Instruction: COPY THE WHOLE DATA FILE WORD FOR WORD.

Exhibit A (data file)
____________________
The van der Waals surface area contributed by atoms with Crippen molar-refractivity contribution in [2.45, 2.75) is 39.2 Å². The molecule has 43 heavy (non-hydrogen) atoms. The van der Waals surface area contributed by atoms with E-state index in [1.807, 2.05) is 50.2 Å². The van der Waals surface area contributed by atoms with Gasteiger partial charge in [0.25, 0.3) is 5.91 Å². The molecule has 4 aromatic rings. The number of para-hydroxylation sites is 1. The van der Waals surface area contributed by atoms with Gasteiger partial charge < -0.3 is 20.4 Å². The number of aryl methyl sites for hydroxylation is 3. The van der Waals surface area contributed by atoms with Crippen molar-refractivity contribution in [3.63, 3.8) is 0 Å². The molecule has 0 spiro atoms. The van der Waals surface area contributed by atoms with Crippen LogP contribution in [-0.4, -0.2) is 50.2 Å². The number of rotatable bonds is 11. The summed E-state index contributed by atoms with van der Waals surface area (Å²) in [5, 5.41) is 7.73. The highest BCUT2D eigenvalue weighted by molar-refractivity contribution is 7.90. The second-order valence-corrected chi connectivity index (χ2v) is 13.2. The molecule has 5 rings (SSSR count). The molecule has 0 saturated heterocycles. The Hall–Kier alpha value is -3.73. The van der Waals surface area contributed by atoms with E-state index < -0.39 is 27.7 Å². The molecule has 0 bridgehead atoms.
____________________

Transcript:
The van der Waals surface area contributed by atoms with Crippen molar-refractivity contribution in [2.45, 2.75) is 39.2 Å². The molecule has 43 heavy (non-hydrogen) atoms. The van der Waals surface area contributed by atoms with E-state index in [1.807, 2.05) is 50.2 Å². The van der Waals surface area contributed by atoms with Gasteiger partial charge in [0.25, 0.3) is 5.91 Å². The molecule has 4 aromatic rings. The number of para-hydroxylation sites is 1. The van der Waals surface area contributed by atoms with Gasteiger partial charge < -0.3 is 20.4 Å². The number of aryl methyl sites for hydroxylation is 3. The van der Waals surface area contributed by atoms with Crippen molar-refractivity contribution in [3.63, 3.8) is 0 Å². The molecule has 0 spiro atoms. The van der Waals surface area contributed by atoms with Crippen LogP contribution in [-0.4, -0.2) is 50.2 Å². The number of rotatable bonds is 11. The summed E-state index contributed by atoms with van der Waals surface area (Å²) in [5, 5.41) is 7.73. The highest BCUT2D eigenvalue weighted by molar-refractivity contribution is 7.90. The second-order valence-corrected chi connectivity index (χ2v) is 13.2. The molecule has 5 rings (SSSR count). The molecule has 0 saturated heterocycles. The Hall–Kier alpha value is -3.73. The van der Waals surface area contributed by atoms with E-state index < -0.39 is 27.7 Å². The molecule has 0 bridgehead atoms.